The rise of off-the-shelf and foundation models has enabled AI teams to fine-tune existing models and pre-label data faster and more accurately — in short, significantly accelerating AI development. However, using these models at scale for building AI can quickly become expensive. One way to mitigate these costs and reduce waste is to add a model comparison process to your workflow, ensuring that any model you choose to integrate for AI development is the best choice for your requirements.
A comprehensive model comparison process evaluates models on various metrics, such as performance, robustness, and business fit. The results will enable teams to quickly kickstart model development, decrease time to value, and ensure the best results with less time and costs for their specific use case.
Embedding model comparison into the AI development workflow, however, comes with its own unique challenges, including:
In this blog post, we’ll explore how you can tackle these challenges for a computer vision use case with Model Foundry.
Selecting the most suitable off-the-shelf model is pivotal for ensuring accurate and reliable predictions tailored to your specific business use case, often leading to accelerated AI development. As different models exhibit diverse performance characteristics, diligently comparing the models’ predictions on your data can help distinguish which model excels in metrics such as accuracy, precision, recall, and more. This systematic approach to model evaluation and comparison enables you to refine the model’s performance with a “store of record” for future reference to continuously improve model performance.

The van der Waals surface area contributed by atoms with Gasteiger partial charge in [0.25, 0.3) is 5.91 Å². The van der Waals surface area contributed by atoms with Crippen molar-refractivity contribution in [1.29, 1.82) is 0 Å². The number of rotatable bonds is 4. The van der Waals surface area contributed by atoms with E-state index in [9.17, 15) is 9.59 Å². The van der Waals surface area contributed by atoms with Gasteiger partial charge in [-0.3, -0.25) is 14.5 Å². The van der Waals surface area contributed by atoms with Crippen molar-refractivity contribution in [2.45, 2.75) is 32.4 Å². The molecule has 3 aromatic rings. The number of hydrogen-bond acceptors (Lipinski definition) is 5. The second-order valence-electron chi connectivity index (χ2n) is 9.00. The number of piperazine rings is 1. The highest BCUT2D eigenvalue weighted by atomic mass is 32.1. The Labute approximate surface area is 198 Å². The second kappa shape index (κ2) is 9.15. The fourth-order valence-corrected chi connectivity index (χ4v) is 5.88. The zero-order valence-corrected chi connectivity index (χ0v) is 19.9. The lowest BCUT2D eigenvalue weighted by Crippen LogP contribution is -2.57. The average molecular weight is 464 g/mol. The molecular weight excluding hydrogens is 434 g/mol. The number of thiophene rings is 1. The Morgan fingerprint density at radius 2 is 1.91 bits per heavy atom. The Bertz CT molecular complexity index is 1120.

Choosing the best off-the-shelf model provides a quick and efficient pathway to production, ensuring that the model aligns well with the business objectives. This alignment is crucial for the model's immediate performance and sets the stage for future improvements and adaptability to evolving requirements. The most suitable model for your use case also enables you to reduce the time and money spent on labeling a project. For instance, when pre-labels generated by a high-performing model are sent for annotation, less editing is required, making the labeling project quicker and more cost-effective. This is due to better Intersection Over Union (IOU) for tasks like Bounding Box, resulting in higher quality pre-labels and, therefore, fewer corrections. Furthermore, utilizing the best model can make your trove of data more queryable by enriching your data, thereby enhancing its searchability.
With Model Foundry, you can evaluate a range of models for computer vision tasks to select the best model to perform pre-labeling or data enrichment on your data.
Once you’ve located a specific model of interest, you can click into the model to view and set the model and ontology settings.
Each model has an ontology defined to describe what it should predict from the data. Based on the model, there are specific options depending on the selected model and your scenario. For example, you can edit a model ontology to ignore specific features or map the model ontology to features in your own (pre-existing) ontology.
Each model will also have its own set of hyperparameters, which you can find in the Advanced model setting. To get an idea of how your current model settings affect the final predictions, you can generate preview predictions on up to five data rows.